34. Stan CA, Tang SK, Whitesides GM (2009) Independent control of drop size and velocity in microfluidic flow-focusing generators using variable temperature and flow rate. Anal Chem 81:2399–2402CrossRefGoogle Scholar
  35. Suter JD, White IM, Zhu H, Fan X (2007) Thermal characterization of liquid core optical ring resonator sensors. Appl Opt 46:389–396CrossRefGoogle Scholar
  36. Suter JD, White IM, Zhu H, Shi H, Caldwell CW, Fan X (2008) Label-free quantitative DNA detection using the liquid core optical ring resonator. Biosens Bioelectron 23:1003–1009CrossRefGoogle Scholar
  37. Vollmer F, Arnold S (2008) Whispering-gallery-mode biosensing: label-free detection down to single molecules. Nat Methods 5:591–596CrossRefGoogle Scholar
  38. White IM, Hanumegowda NM, Fan X (2005) Subfemtomole detection of small molecules with microsphere sensors. Opt Lett 30:3189–3191CrossRefGoogle Scholar
  39. White IM, Oveys H, Fan X (2006) Liquid-core optical ring-resonator sensors. Opt Lett 31:1319–1321CrossRefGoogle Scholar
  40. Whitesides GM (2006) The origins and the future of microfluidics. Nature 442:368–373CrossRefGoogle Scholar
  41. Wu J, Ye J (2005) Micro flow sensor based on two closely spaced amperometric sensors. Lab Chip 5:1344–1347CrossRefGoogle Scholar
  42. Wu S, Lin Q, Yuen Y, Tai YC (2001) MEMS flow sensors for nanofuidic applications. Sens Actuators A 89:152–158CrossRefGoogle Scholar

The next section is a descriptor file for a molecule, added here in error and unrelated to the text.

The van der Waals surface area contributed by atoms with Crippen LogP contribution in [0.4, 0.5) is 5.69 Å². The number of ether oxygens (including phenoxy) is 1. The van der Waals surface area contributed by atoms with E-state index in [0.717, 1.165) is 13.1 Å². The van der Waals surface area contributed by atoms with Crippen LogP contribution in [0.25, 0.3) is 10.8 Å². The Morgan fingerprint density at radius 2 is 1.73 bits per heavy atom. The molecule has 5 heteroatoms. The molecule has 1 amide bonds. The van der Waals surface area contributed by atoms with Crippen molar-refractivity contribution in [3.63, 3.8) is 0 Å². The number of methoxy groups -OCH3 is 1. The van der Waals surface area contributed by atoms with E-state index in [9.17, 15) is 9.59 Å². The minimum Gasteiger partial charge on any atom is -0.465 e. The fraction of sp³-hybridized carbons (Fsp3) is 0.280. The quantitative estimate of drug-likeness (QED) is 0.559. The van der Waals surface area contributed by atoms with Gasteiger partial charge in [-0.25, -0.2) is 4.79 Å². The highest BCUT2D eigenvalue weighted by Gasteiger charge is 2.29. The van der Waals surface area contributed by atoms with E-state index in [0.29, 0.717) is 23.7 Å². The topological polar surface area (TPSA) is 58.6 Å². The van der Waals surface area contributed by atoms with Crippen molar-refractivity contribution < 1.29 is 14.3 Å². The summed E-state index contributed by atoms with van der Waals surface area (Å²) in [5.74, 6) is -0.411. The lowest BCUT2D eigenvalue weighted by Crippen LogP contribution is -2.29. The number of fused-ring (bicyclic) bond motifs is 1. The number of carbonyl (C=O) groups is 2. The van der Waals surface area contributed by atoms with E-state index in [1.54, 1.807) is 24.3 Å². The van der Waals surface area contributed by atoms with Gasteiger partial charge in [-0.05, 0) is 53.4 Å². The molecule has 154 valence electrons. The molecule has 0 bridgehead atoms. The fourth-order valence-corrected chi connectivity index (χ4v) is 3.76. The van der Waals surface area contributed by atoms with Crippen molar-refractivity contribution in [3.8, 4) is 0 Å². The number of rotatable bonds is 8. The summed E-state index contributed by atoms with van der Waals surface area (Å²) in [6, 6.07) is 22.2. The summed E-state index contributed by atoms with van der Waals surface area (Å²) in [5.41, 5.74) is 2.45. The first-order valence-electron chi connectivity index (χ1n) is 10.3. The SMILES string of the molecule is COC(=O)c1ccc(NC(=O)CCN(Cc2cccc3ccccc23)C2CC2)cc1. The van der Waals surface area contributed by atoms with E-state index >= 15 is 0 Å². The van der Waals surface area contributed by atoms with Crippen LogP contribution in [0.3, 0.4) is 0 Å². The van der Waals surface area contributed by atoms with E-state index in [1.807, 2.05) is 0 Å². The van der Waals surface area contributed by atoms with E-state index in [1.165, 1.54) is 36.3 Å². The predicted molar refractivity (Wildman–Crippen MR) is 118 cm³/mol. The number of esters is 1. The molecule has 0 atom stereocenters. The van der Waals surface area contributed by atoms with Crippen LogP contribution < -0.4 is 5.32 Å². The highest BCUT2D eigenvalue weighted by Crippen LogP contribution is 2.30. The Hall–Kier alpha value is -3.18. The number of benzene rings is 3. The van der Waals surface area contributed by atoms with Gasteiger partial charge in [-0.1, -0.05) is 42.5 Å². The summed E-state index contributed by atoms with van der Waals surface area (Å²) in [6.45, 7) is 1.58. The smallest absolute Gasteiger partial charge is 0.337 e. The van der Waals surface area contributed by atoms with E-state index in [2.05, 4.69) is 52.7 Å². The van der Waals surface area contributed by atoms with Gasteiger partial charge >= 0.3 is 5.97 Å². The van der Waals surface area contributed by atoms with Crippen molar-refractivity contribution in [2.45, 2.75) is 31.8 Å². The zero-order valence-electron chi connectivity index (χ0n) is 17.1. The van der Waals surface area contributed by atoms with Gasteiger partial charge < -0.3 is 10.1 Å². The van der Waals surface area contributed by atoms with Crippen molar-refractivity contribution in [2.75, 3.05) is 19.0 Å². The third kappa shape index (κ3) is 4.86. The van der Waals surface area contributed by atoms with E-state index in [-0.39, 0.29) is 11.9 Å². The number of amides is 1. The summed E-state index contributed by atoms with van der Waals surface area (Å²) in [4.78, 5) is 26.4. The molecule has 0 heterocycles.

43. Xie J, Miao YN, Shih J, He Q, Liu J, Tai YC, Lee TD (2004) An electrochemical pumping system for on-chip gradient generation. Anal Chem 76:3756–3763CrossRefGoogle Scholar
  44. Xu R, Xin H, Li Q, Yang X, Chen H, Li B (2012) Photothermal formation and targeted positioning of bubbles by a fiber taper. Appl Phys Lett 101:054103CrossRefGoogle Scholar
  45. Yang AHJ, Soh HT (2012) Acoustophoretic Sorting of Viable Mammalian Cells in a Microfluidic Device. Anal Chem 84:10756–10762CrossRefGoogle Scholar
  46. Zhang K, Jian A, Zhang X, Wang Y, Li Z, Tam H (2011) Laser-induced thermal bubbles for microfluidic applications. Lab Chip 11:1389–1395CrossRefGoogle Scholar
  47. Zhu HY, White IM, Suter JD, Dale PS, Fan X (2007) Analysis of biomolecule detection with optofluidic ring resonator sensors. Opt Express 15:9139–9146CrossRefGoogle Scholar
  48. Zhu J, Ozdemir SK, Xiao YF, Li L, He L, Chen DR, Yang L (2010) On-chip single nanoparticle detection and sizing by mode splitting in an ultrahigh-Q microresonator. Nat Photon 4:46–49CrossRefGoogle Scholar
  49. Zhu J, Ozdemir SK, Yilmaz H, Peng B, Dong M, Tomes M, Carmon T, Yang L (2014) Interfacing whispering-gallery microresonators and free space light with cavity enhanced Rayleigh scattering. Sci Rep 4:6396CrossRefGoogle Scholar
  50. Zook JM, Vreeland WN (2010) Effects of temperature, acyl chain length, and flow-rate ratio on liposome formation and size in amicrofluidic hydrodynamic focusing device. Soft Matter 6:1352–1360CrossRefGoogle Scholar

Copyright information

© Springer-Verlag Berlin Heidelberg 2015

Authors and Affiliations

  • Yuan Gong
    • 1
    • 2
    • 3
  • Minglei Zhang
    • 1
  • Chaoyang Gong
    • 1
  • Yu Wu
    • 1
    • 3
  • Yunjiang Rao
    • 1
  • Xudong Fan
    • 2
  1. 1.Key Laboratory of Optical Fiber Sensing and Communications (Ministry of Education)University of Electronic Science and Technology of ChinaChengduChina
  2. 2.Department of Biomedical EngineeringUniversity of MichiganAnn ArborUSA
  3. 3.Center for Information in BioMedicineUniversity of Electronic Science and Technology of ChinaChengduChina

Personalised recommendations